LONDON, UK: Britain’s financial regulator has said Binance, one of the world’s largest cryptocurrency exchanges, cannot conduct any regulated activity and issued a warning to consumers about the platform, which is coming under growing scrutiny globally.
In a notice dated June 25, the Financial Conduct Authority (FCA) said Binance Markets Ltd, Binance’s only regulated UK entity, “must not, without the prior written consent of the FCA, carry out any regulated activities … with immediate effect”.
Binance’s existing crypto exchange is not UK-based so despite the FCA ruling, there will be no impact on UK residents who use the website to purchase and sell cryptocurrencies.
The FCA does not regulate cryptocurrencies but requires exchanges to register with them. Binance has not registered with the FCA and therefore is not allowed to operate an exchange in the UK.
The FCA move comes amid pushback from regulators around the world against cryptocurrency platforms.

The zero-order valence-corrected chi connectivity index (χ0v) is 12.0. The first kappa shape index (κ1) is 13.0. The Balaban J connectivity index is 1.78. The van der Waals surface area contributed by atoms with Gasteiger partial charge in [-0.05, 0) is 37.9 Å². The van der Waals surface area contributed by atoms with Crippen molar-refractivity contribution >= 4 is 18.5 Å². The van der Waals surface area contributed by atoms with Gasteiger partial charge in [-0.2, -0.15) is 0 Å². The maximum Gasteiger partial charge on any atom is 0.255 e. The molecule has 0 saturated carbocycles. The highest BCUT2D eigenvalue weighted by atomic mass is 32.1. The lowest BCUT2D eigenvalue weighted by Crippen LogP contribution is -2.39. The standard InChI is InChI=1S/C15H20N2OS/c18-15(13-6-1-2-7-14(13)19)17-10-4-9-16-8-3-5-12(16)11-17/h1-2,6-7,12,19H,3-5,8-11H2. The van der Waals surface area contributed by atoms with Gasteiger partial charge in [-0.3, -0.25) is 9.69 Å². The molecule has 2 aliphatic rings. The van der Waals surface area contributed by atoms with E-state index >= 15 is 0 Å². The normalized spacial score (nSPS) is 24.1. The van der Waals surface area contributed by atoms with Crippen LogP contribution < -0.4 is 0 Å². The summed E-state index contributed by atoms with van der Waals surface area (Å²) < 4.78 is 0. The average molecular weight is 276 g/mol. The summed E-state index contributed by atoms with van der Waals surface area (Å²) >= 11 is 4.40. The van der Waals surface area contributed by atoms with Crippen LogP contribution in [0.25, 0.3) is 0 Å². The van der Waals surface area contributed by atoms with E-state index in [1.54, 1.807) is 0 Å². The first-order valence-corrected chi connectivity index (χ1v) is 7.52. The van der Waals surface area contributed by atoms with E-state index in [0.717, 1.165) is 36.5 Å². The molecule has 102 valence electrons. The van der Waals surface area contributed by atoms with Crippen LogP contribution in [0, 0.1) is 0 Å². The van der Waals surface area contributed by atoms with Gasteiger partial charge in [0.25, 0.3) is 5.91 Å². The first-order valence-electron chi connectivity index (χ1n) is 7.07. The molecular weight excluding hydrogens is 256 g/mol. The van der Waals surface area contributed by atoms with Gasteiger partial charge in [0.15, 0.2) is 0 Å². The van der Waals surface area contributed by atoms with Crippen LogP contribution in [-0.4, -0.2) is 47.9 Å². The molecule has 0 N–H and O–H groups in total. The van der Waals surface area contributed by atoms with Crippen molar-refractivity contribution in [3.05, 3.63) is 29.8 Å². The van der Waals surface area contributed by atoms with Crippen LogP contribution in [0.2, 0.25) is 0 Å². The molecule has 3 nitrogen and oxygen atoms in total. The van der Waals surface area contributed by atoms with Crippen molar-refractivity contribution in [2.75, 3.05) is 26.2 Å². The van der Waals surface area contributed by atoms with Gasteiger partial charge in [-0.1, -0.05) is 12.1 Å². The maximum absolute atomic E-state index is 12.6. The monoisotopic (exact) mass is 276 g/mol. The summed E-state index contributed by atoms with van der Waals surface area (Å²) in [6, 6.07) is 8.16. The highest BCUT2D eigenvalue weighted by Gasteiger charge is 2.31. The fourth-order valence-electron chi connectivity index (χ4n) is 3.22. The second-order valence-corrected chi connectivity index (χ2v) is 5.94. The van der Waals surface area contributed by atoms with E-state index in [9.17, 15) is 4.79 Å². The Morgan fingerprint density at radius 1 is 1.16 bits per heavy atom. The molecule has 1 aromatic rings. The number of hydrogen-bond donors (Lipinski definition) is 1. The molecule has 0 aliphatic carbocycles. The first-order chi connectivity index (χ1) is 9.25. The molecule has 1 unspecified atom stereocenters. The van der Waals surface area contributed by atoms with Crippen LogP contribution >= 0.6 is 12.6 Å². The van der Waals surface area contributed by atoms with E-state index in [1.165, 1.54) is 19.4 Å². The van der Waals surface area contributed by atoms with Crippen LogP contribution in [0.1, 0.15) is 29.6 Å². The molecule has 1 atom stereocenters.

Binance.com is an online centralised exchange that offers users a range of financial products and services, including purchasing and trading a wide range of digital currencies, as well as digital wallets, futures, securities, savings accounts and even lending.
Binance Group is currently based in the Cayman Islands, while Binance Markets Limited is an affiliate firm based in London. The firm has multiple entities dotted around the world and Binance Group was previously based in Malta.
It also issued a warning to consumers about Binance Markets and the wider Binance group.
Binance said in a statement Binance Markets, which it acquired in 2020, was not yet using its regulatory permissions, and that the FCA’s move would not affect services offered on its website – Binance.com.
“We take a collaborative approach in working with regulators and we take our compliance obligations very seriously. We are actively keeping abreast of changing policies, rules and laws in this new space,” a spokesperson said.
Binance announced in June last year that it had bought an FCA-regulated entity and would use it to offer cryptocurrency trading services using pounds and euros.
The move extends a regulatory crackdown on the cryptocurrency sector amid concerns about its potential involvement in money laundering and fraud.
Bitcoin gained on Monday, trading 5.1% higher at $35,309 as of 7:19 am in Hong Kong.
Crypto bulls often interpret tough regulatory action as a sign that the market is maturing and say the potential for a more robust safety net may entice more investors to enter the space.